Have you ever found yourself completely devoted to a brand?
When I was 12, my mother gave me a hand-me-down. The dress was blue with white and green flowers; she had owned it since the early 80s, and it was still in fabulous condition. It zipped; I twirled for my mother, and she said, “Oh, how I love you in a Lilly dress.” Since then, the Lilly Pulitzer brand has permeated my life; I graduated college in a Lilly dress, I used a Lilly dress to inspire my own weight loss, and have gotten Lilly gifts almost every birthday and holiday since. Many who know me well associate my sundresses with Lilly Pulitzer. Because of the brand’s constant presence in my life, I was deeply saddened to find out that Lilly Pulitzer Rousseau passed away yesterday.
In almost every commemoration that has been posted about Lilly, they have detailed the long-famed story of her juice stand, the stain splotches that led to her colorful prints, and her rise as an iconic designer. I get something different out of Lilly Pulitzer’s story. I see the story of a woman who maintained a conservative modesty while challenging and changing the rules of fashion, a rule-breaker, a role model.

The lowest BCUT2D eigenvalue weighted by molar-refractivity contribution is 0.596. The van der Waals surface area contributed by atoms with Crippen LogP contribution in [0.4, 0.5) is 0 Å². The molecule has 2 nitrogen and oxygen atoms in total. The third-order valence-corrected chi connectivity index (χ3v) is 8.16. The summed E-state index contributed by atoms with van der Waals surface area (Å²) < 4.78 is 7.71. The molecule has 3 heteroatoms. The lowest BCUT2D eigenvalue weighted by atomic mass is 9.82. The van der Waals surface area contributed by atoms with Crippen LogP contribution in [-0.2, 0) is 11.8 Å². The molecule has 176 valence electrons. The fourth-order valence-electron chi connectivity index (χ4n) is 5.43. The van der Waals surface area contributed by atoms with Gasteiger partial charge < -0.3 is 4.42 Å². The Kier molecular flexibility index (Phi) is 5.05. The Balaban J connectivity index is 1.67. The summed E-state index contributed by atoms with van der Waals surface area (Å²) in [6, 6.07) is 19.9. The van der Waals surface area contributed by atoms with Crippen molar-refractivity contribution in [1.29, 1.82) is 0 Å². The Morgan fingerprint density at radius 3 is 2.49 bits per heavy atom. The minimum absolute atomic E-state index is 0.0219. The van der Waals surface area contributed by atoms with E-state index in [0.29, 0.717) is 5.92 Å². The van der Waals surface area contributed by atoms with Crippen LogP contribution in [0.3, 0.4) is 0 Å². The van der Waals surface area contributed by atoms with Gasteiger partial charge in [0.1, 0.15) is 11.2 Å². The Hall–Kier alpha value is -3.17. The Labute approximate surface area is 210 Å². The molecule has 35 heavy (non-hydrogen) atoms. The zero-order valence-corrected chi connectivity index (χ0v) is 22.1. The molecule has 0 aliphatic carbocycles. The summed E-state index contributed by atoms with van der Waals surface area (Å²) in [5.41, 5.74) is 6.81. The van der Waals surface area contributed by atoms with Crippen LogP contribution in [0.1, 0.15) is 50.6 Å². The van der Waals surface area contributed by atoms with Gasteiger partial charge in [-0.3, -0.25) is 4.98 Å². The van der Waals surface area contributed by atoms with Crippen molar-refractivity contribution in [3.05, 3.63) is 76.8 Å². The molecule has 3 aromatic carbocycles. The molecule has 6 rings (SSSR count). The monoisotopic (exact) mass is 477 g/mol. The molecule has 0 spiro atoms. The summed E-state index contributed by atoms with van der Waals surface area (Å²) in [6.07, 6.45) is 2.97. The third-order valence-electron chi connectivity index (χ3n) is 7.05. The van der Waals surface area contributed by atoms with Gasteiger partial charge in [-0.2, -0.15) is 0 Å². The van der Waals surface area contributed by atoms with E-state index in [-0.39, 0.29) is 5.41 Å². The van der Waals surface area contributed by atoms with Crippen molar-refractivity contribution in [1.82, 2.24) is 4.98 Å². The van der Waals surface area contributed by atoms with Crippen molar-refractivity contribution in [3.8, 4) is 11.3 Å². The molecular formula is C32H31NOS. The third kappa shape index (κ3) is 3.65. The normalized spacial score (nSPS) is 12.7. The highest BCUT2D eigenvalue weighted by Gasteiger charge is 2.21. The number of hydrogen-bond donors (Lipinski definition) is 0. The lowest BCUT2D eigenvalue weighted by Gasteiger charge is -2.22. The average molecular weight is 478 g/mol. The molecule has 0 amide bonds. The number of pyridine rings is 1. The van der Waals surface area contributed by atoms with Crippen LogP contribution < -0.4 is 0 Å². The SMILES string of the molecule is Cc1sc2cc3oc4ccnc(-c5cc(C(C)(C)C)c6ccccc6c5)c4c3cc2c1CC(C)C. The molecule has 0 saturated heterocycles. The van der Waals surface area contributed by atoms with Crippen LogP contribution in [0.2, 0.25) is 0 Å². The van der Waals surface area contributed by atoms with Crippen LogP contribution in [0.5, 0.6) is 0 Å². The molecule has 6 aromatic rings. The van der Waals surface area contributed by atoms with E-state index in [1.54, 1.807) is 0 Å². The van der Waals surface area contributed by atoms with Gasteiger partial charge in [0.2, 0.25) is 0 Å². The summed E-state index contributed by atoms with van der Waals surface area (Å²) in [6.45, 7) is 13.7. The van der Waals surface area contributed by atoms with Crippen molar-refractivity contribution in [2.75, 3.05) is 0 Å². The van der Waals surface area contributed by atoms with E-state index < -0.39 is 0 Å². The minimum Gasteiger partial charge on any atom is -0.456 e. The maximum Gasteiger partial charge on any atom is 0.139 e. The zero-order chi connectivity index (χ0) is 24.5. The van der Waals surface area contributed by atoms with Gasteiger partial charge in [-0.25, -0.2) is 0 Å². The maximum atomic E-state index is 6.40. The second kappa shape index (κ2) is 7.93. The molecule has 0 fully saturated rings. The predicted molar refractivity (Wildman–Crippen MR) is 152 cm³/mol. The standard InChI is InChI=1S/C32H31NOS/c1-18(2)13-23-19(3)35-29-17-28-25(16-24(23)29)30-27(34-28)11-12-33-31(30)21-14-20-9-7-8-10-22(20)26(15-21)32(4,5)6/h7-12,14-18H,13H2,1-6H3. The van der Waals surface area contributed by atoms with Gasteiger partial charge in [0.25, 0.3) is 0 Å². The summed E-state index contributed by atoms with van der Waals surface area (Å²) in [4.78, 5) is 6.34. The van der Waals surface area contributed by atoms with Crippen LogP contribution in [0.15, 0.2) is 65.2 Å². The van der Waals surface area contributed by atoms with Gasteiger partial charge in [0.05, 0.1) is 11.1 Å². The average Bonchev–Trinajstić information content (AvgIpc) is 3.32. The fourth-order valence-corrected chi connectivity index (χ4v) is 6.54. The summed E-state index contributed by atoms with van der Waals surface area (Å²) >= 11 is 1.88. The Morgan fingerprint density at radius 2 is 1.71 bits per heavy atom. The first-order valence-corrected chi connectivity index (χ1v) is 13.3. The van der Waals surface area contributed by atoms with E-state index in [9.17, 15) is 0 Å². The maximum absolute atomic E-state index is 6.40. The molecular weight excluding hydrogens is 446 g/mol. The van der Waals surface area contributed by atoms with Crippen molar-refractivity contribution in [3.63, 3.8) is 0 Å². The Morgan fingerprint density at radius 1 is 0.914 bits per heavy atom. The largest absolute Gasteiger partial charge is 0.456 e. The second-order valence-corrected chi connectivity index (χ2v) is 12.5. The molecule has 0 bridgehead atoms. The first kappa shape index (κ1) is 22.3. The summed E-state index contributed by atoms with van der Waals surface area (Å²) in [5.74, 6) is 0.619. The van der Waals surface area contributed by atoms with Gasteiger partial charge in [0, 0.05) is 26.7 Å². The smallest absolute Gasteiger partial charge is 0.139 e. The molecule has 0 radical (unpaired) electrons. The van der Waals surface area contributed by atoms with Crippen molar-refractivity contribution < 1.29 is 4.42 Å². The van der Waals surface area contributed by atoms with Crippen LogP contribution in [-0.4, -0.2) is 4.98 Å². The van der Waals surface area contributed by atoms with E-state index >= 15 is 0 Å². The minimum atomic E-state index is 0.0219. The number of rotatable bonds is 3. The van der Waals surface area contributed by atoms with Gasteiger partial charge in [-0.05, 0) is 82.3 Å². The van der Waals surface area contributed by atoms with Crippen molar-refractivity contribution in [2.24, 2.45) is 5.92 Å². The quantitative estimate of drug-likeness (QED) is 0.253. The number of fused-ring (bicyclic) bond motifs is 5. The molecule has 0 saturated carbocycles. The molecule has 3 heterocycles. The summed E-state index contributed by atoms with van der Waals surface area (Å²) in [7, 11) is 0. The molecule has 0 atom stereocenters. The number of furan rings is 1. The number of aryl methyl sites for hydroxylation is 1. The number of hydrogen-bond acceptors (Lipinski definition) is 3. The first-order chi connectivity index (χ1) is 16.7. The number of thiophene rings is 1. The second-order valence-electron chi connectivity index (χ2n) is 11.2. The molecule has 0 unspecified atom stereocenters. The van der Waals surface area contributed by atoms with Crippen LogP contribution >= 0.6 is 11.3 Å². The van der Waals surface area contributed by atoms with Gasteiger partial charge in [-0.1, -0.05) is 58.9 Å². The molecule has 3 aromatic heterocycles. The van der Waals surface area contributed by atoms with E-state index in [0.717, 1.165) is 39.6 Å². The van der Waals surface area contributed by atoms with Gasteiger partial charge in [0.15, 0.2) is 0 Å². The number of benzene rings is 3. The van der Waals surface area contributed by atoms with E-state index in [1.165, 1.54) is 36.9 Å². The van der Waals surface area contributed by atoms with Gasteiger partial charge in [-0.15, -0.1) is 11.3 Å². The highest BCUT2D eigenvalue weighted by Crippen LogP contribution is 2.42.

Consider this: Lilly Pulitzer, then Lilly McKim, eloped when she was 21 to marry Peter Pulitzer Jr. She started her own thriving fashion business with poppy beach colors at a time when the industry preferred humble hues and was so successful that the Palm Beach style is nearly equated to her name. She, after having three children, divorced her husband in 1969, then remarried.
During a time when the role of women was in global debate, Lilly Pulitzer challenged the status quo while building herself a fashion empire. She was a risk taker, and her leaps of faith paid off.
While Lilly Pulitzer was not directly involved with making the designs anymore when she passed, her influence can be seen in many of the prints currently available. You can even find her signature hidden in every print. Lilly Pulitzer continues to live on, both in her namesake and in the generations of designers inspired by her work.
“That’s what life is all about: Let’s have a party. Let’s have it tonight.” — Lilly Pulitzer